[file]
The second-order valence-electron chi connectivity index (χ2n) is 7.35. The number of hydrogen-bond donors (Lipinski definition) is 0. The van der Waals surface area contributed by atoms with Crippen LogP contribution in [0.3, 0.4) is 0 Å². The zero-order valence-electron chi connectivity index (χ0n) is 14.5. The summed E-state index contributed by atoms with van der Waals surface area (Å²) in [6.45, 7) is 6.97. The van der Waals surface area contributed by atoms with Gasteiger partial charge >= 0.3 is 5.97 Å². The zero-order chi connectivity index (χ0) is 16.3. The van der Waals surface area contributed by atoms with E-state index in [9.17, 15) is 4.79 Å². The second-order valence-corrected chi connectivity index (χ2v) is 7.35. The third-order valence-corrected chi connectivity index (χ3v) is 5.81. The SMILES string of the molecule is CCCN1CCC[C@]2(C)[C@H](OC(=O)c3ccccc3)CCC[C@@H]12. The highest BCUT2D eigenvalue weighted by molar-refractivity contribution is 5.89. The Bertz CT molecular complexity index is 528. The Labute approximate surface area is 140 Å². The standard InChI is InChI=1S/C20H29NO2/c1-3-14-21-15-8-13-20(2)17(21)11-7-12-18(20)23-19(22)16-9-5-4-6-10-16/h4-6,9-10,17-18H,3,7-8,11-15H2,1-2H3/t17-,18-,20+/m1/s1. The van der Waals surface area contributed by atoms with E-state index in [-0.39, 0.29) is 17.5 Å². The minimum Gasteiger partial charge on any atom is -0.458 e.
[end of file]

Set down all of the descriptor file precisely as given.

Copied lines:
The second-order valence-electron chi connectivity index (χ2n) is 7.35. The number of hydrogen-bond donors (Lipinski definition) is 0. The van der Waals surface area contributed by atoms with Crippen LogP contribution in [0.3, 0.4) is 0 Å². The zero-order valence-electron chi connectivity index (χ0n) is 14.5. The summed E-state index contributed by atoms with van der Waals surface area (Å²) in [6.45, 7) is 6.97. The van der Waals surface area contributed by atoms with Gasteiger partial charge >= 0.3 is 5.97 Å². The zero-order chi connectivity index (χ0) is 16.3. The van der Waals surface area contributed by atoms with E-state index in [9.17, 15) is 4.79 Å². The second-order valence-corrected chi connectivity index (χ2v) is 7.35. The third-order valence-corrected chi connectivity index (χ3v) is 5.81. The SMILES string of the molecule is CCCN1CCC[C@]2(C)[C@H](OC(=O)c3ccccc3)CCC[C@@H]12. The highest BCUT2D eigenvalue weighted by molar-refractivity contribution is 5.89. The Bertz CT molecular complexity index is 528. The Labute approximate surface area is 140 Å². The standard InChI is InChI=1S/C20H29NO2/c1-3-14-21-15-8-13-20(2)17(21)11-7-12-18(20)23-19(22)16-9-5-4-6-10-16/h4-6,9-10,17-18H,3,7-8,11-15H2,1-2H3/t17-,18-,20+/m1/s1. The van der Waals surface area contributed by atoms with E-state index in [-0.39, 0.29) is 17.5 Å². The minimum Gasteiger partial charge on any atom is -0.458 e.